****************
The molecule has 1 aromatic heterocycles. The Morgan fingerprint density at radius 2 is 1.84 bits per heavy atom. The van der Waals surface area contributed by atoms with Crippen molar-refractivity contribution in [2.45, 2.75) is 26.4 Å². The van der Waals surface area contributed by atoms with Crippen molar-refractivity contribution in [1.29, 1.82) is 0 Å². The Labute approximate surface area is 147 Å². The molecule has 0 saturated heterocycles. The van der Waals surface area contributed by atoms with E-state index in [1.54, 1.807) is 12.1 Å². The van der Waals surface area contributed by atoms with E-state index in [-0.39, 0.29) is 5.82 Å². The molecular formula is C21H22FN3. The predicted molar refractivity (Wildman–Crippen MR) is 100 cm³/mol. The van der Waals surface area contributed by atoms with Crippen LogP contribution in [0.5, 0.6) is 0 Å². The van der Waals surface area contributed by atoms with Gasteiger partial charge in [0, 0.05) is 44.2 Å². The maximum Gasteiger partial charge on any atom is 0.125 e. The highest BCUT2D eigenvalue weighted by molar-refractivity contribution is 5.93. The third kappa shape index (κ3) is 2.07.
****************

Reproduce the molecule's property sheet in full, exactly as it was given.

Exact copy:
The molecule has 1 aromatic heterocycles. The Morgan fingerprint density at radius 2 is 1.84 bits per heavy atom. The van der Waals surface area contributed by atoms with Crippen molar-refractivity contribution in [2.45, 2.75) is 26.4 Å². The van der Waals surface area contributed by atoms with Crippen molar-refractivity contribution in [1.29, 1.82) is 0 Å². The Labute approximate surface area is 147 Å². The molecule has 0 saturated heterocycles. The van der Waals surface area contributed by atoms with E-state index in [1.54, 1.807) is 12.1 Å². The van der Waals surface area contributed by atoms with E-state index in [-0.39, 0.29) is 5.82 Å². The molecular formula is C21H22FN3. The predicted molar refractivity (Wildman–Crippen MR) is 100 cm³/mol. The van der Waals surface area contributed by atoms with Crippen LogP contribution in [0.5, 0.6) is 0 Å². The van der Waals surface area contributed by atoms with Gasteiger partial charge in [0, 0.05) is 44.2 Å². The maximum Gasteiger partial charge on any atom is 0.125 e. The highest BCUT2D eigenvalue weighted by molar-refractivity contribution is 5.93. The third kappa shape index (κ3) is 2.07.